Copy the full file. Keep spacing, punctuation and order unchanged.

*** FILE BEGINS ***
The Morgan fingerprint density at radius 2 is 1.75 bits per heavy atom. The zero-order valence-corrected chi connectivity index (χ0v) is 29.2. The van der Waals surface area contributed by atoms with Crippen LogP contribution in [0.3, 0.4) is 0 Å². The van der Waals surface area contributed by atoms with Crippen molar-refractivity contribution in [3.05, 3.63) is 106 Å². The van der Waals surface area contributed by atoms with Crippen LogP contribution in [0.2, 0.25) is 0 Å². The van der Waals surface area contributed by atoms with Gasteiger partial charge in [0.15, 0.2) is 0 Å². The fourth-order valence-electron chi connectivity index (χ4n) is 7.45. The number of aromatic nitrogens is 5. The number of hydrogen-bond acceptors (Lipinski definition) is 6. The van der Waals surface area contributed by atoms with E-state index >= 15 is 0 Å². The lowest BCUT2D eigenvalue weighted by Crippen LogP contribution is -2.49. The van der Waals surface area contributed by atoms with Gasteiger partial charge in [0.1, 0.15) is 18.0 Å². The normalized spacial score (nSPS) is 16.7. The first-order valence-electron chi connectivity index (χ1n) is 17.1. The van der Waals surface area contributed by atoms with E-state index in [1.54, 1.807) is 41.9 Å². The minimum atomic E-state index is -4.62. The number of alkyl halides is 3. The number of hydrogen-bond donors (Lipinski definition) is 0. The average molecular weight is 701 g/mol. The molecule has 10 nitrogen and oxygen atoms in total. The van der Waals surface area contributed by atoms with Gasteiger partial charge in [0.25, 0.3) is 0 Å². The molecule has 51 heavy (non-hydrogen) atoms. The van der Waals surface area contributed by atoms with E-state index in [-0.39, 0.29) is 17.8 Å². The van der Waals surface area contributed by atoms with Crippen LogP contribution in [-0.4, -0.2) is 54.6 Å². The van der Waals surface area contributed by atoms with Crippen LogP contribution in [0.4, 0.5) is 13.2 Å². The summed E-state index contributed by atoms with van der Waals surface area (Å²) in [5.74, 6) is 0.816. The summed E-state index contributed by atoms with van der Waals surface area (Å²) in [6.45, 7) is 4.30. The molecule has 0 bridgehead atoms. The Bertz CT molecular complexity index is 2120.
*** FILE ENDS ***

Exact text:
The Morgan fingerprint density at radius 2 is 1.75 bits per heavy atom. The zero-order valence-corrected chi connectivity index (χ0v) is 29.2. The van der Waals surface area contributed by atoms with Crippen LogP contribution in [0.3, 0.4) is 0 Å². The van der Waals surface area contributed by atoms with Crippen molar-refractivity contribution in [3.05, 3.63) is 106 Å². The van der Waals surface area contributed by atoms with Crippen LogP contribution in [0.2, 0.25) is 0 Å². The van der Waals surface area contributed by atoms with Gasteiger partial charge in [0.15, 0.2) is 0 Å². The fourth-order valence-electron chi connectivity index (χ4n) is 7.45. The number of aromatic nitrogens is 5. The number of hydrogen-bond acceptors (Lipinski definition) is 6. The van der Waals surface area contributed by atoms with E-state index >= 15 is 0 Å². The lowest BCUT2D eigenvalue weighted by Crippen LogP contribution is -2.49. The van der Waals surface area contributed by atoms with Gasteiger partial charge in [0.1, 0.15) is 18.0 Å². The normalized spacial score (nSPS) is 16.7. The first-order valence-electron chi connectivity index (χ1n) is 17.1. The van der Waals surface area contributed by atoms with E-state index in [1.54, 1.807) is 41.9 Å². The minimum atomic E-state index is -4.62. The number of alkyl halides is 3. The number of hydrogen-bond donors (Lipinski definition) is 0. The average molecular weight is 701 g/mol. The molecule has 10 nitrogen and oxygen atoms in total. The van der Waals surface area contributed by atoms with Gasteiger partial charge in [0.25, 0.3) is 0 Å². The molecule has 51 heavy (non-hydrogen) atoms. The van der Waals surface area contributed by atoms with E-state index in [-0.39, 0.29) is 17.8 Å². The van der Waals surface area contributed by atoms with Crippen LogP contribution in [-0.4, -0.2) is 54.6 Å². The van der Waals surface area contributed by atoms with Crippen LogP contribution in [0.4, 0.5) is 13.2 Å². The summed E-state index contributed by atoms with van der Waals surface area (Å²) in [5.74, 6) is 0.816. The summed E-state index contributed by atoms with van der Waals surface area (Å²) in [6.45, 7) is 4.30. The molecule has 0 bridgehead atoms. The Bertz CT molecular complexity index is 2120.